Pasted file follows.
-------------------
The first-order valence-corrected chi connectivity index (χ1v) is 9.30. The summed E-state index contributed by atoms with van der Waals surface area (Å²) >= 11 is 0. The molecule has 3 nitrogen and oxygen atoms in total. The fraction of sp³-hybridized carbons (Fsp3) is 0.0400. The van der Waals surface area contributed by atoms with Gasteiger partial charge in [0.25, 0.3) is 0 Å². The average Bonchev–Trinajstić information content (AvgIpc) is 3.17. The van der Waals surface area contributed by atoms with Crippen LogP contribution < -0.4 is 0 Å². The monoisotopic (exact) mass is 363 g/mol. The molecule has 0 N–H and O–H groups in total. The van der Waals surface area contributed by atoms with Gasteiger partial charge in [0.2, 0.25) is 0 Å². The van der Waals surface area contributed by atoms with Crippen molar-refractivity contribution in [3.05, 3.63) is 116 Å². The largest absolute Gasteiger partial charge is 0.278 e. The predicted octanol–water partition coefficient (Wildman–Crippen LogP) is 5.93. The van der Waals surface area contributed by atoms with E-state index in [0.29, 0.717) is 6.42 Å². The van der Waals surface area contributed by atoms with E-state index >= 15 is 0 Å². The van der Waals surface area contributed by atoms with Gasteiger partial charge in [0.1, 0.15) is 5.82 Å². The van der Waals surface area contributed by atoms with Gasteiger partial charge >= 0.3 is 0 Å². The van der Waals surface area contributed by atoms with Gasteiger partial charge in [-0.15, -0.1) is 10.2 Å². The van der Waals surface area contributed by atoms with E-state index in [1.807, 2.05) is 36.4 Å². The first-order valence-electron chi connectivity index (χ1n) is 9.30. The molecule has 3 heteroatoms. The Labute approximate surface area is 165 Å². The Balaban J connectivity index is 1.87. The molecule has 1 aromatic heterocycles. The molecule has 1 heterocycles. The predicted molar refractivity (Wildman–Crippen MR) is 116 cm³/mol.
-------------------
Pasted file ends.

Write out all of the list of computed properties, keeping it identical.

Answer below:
The first-order valence-corrected chi connectivity index (χ1v) is 9.30. The summed E-state index contributed by atoms with van der Waals surface area (Å²) >= 11 is 0. The molecule has 3 nitrogen and oxygen atoms in total. The fraction of sp³-hybridized carbons (Fsp3) is 0.0400. The van der Waals surface area contributed by atoms with Gasteiger partial charge in [0.25, 0.3) is 0 Å². The average Bonchev–Trinajstić information content (AvgIpc) is 3.17. The van der Waals surface area contributed by atoms with Crippen LogP contribution < -0.4 is 0 Å². The monoisotopic (exact) mass is 363 g/mol. The molecule has 0 N–H and O–H groups in total. The van der Waals surface area contributed by atoms with Gasteiger partial charge in [0.2, 0.25) is 0 Å². The van der Waals surface area contributed by atoms with Crippen molar-refractivity contribution in [3.05, 3.63) is 116 Å². The largest absolute Gasteiger partial charge is 0.278 e. The predicted octanol–water partition coefficient (Wildman–Crippen LogP) is 5.93. The van der Waals surface area contributed by atoms with E-state index in [0.29, 0.717) is 6.42 Å². The van der Waals surface area contributed by atoms with E-state index >= 15 is 0 Å². The van der Waals surface area contributed by atoms with Gasteiger partial charge in [0.1, 0.15) is 5.82 Å². The van der Waals surface area contributed by atoms with Gasteiger partial charge >= 0.3 is 0 Å². The van der Waals surface area contributed by atoms with Gasteiger partial charge in [-0.15, -0.1) is 10.2 Å². The van der Waals surface area contributed by atoms with E-state index in [1.807, 2.05) is 36.4 Å². The first-order valence-electron chi connectivity index (χ1n) is 9.30. The molecule has 3 heteroatoms. The Labute approximate surface area is 165 Å². The Balaban J connectivity index is 1.87. The molecule has 1 aromatic heterocycles. The molecule has 1 heterocycles. The predicted molar refractivity (Wildman–Crippen MR) is 116 cm³/mol.